Story and Photos: A New Home

Published by audenjohnson on

Sometimes a story wants to continue. I’ve been writing these Story and Photos post for fun, just something short for you to enjoy. I don’t go into them expecting to make them longer. Recently, one story, Spring Photos and A Story, wanted to continued. So I did. Here it is. You don’t need to read part one to enjoy this one. 

The child was disappearing. At first, Vira Nin was happy to find someone like them. Lyov Ness enjoyed being seen. As the years past, that happiness grew knives and twisted into dread.

The child was now 18 and she could go days without anyone seeing her. Rosella Norin’s family and friends were forgetting her existence. She was special but no one noticed. 

Vira didn’t remember her childhood. Did she have a family and friends that slowly forgot about her? It hardly mattered now. She didn’t even know what she was. For centuries, it had been just her and Lyov. That had been fine. The child made her act strange Vira was never happy remaining stationary. Now, the thought of leaving this forest soured what little energy she could absorb from plants.

This spot under the tree used to be relaxing. The small waterfall nearby used to provide music that soothed away unwanted thoughts. The water still ran but it didn’t allow them to hear its song. 

Lyov sat beside her, close enough to touch his shoulder to hers. At least some things never changed. Lyov had always been with her, will always be with her. He said that out loud at least once a week, assuring them both.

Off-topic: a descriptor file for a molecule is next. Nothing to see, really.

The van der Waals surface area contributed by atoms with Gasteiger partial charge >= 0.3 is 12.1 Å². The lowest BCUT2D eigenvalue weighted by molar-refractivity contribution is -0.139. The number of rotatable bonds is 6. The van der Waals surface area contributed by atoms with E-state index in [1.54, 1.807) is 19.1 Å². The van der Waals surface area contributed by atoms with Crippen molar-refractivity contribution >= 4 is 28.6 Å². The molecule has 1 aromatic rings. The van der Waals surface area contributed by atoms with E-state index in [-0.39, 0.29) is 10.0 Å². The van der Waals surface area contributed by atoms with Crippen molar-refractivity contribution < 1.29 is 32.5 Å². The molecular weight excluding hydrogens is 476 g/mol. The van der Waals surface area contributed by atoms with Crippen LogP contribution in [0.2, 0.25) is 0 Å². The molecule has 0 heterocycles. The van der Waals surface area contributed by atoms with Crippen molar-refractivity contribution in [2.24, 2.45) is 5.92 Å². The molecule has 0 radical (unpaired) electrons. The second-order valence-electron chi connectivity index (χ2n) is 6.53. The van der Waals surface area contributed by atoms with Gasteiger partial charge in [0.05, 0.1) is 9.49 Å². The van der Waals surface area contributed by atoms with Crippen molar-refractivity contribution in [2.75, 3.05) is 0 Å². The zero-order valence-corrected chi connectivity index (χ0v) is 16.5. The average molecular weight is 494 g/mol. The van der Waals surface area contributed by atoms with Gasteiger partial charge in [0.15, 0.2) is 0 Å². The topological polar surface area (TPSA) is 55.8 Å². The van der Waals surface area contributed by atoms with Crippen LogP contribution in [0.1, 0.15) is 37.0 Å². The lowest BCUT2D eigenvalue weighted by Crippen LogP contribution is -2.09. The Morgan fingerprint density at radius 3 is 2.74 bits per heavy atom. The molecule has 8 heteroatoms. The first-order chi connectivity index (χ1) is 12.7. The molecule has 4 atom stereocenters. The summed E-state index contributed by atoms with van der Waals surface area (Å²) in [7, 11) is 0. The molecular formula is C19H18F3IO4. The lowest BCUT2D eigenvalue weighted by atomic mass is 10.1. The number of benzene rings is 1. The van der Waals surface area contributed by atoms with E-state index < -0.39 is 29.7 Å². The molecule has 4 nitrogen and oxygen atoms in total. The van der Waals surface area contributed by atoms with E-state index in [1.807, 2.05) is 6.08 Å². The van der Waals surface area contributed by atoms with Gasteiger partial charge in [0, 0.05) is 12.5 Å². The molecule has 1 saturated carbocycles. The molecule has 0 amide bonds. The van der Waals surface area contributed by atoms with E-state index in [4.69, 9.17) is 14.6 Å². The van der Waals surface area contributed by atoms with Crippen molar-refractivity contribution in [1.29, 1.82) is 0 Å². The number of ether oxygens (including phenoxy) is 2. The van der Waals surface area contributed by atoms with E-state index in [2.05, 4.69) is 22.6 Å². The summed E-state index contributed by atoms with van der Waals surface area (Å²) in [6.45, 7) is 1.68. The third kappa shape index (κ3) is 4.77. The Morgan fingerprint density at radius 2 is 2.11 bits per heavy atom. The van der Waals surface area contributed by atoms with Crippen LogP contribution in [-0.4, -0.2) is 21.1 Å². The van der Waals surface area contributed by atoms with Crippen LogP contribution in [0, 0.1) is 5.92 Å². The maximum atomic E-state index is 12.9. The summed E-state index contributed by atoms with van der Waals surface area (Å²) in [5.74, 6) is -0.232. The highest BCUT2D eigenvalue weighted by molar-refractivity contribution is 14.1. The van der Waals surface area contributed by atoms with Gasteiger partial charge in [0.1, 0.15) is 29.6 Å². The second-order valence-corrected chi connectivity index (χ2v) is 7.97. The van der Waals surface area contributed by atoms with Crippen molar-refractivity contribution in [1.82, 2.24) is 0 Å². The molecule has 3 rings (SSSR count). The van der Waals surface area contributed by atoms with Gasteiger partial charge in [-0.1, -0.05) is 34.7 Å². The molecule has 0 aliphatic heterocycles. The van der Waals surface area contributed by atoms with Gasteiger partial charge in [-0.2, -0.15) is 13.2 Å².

“We’ll have to move soon,” he said towards their house.

The forest usually took care of them. Nature was happy to provide them with food and shelter. That was changing. The vines, flowers and branches making up their house were receding. Holes in their roof didn’t protect them from bad weather. Cold wind blew through the walls, often disturbing their peaceful sleep. 

She was so hungry.

“I think there’s something in the forest,” he continued. “It’s hiding from us while it takes over. It’s not nice. It’s making townsfolk hostile.”

The town always fought to protect their land since they were so close to what people called the magical forest. They rarely sought out battles, though. 
Not long ago, some residents traveled to another village stationed close to a body of water. 
When the residents returned, they told others about this village. Now the town was preparing to invade it. Vira didn’t know why the water was special enough to start a war over. She doubted it was unique. The town was being greedy.
Lyov leaned against her. Sometimes he did stuff like that knowing she’d never do it herself. 

A flower passed through ground and grass. It grew tall in a couple of minutes. She’d never seen a flower like that in their forest. 
Plants only grew that fast when she and Lyov were feeding. They weren’t eating at the moment. 
She reached for the plant. It pulled away. Her hand followed. The flower’s stem became an arch as it worked to avoid her. She dropped her hand in her lap. The flower stood tall. 

Grass rustled. It was Rosella. Her expression was ancient, like she suddenly became as old as they were.

“We should leave now.” Her usually excited voice was empty.

Lyov stood. “What happened?” It came out like a growl.

Rosella slipped her arms around his waist. “Can we leave now?”

Vira joined them. She patted the child’s hand. “Talk to us.”

“Dad kicked me out of the house. He doesn’t know me. No one in town knows me. I thought it would wear off after a couple of days like it always did. It’s been two weeks,” she said in Lyov’s chest.

That explained why they hadn’t seen her in so long. Rosella didn’t stay away often. Still, it wasn’t uncommon for them not to see her for weeks. 

Rosella never cried. She always clung to them like she was drowning and they were air. 
Maybe it was time to leave.


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